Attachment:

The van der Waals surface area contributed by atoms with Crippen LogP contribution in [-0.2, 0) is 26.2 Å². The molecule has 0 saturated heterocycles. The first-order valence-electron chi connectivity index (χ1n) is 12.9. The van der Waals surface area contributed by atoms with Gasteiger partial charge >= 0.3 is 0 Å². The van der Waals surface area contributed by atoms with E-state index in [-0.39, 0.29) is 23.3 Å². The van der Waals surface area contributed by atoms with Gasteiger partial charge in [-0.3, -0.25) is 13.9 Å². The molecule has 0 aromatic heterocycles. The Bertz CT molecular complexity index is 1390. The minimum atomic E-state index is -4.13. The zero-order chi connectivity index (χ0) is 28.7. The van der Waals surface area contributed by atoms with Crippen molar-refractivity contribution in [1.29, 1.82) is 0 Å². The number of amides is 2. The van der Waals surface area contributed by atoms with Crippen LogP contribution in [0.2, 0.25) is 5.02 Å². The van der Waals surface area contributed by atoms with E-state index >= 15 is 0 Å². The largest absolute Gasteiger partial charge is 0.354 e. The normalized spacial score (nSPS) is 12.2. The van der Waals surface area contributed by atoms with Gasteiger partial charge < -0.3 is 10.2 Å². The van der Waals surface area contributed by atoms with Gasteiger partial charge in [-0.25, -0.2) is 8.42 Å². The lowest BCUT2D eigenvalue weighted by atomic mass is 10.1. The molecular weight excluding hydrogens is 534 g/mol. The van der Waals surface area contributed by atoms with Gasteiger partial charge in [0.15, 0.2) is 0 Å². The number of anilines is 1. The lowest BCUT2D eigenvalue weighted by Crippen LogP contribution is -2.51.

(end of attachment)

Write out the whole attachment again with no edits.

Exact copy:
The van der Waals surface area contributed by atoms with Crippen LogP contribution in [-0.2, 0) is 26.2 Å². The molecule has 0 saturated heterocycles. The first-order valence-electron chi connectivity index (χ1n) is 12.9. The van der Waals surface area contributed by atoms with Gasteiger partial charge >= 0.3 is 0 Å². The van der Waals surface area contributed by atoms with E-state index in [-0.39, 0.29) is 23.3 Å². The van der Waals surface area contributed by atoms with Gasteiger partial charge in [-0.3, -0.25) is 13.9 Å². The molecule has 0 aromatic heterocycles. The Bertz CT molecular complexity index is 1390. The minimum atomic E-state index is -4.13. The zero-order chi connectivity index (χ0) is 28.7. The van der Waals surface area contributed by atoms with Crippen molar-refractivity contribution in [1.29, 1.82) is 0 Å². The number of amides is 2. The van der Waals surface area contributed by atoms with Crippen LogP contribution in [0.2, 0.25) is 5.02 Å². The van der Waals surface area contributed by atoms with E-state index >= 15 is 0 Å². The largest absolute Gasteiger partial charge is 0.354 e. The normalized spacial score (nSPS) is 12.2. The van der Waals surface area contributed by atoms with Gasteiger partial charge < -0.3 is 10.2 Å². The van der Waals surface area contributed by atoms with Gasteiger partial charge in [-0.25, -0.2) is 8.42 Å². The lowest BCUT2D eigenvalue weighted by atomic mass is 10.1. The molecular weight excluding hydrogens is 534 g/mol. The van der Waals surface area contributed by atoms with Gasteiger partial charge in [0.15, 0.2) is 0 Å². The number of anilines is 1. The lowest BCUT2D eigenvalue weighted by Crippen LogP contribution is -2.51.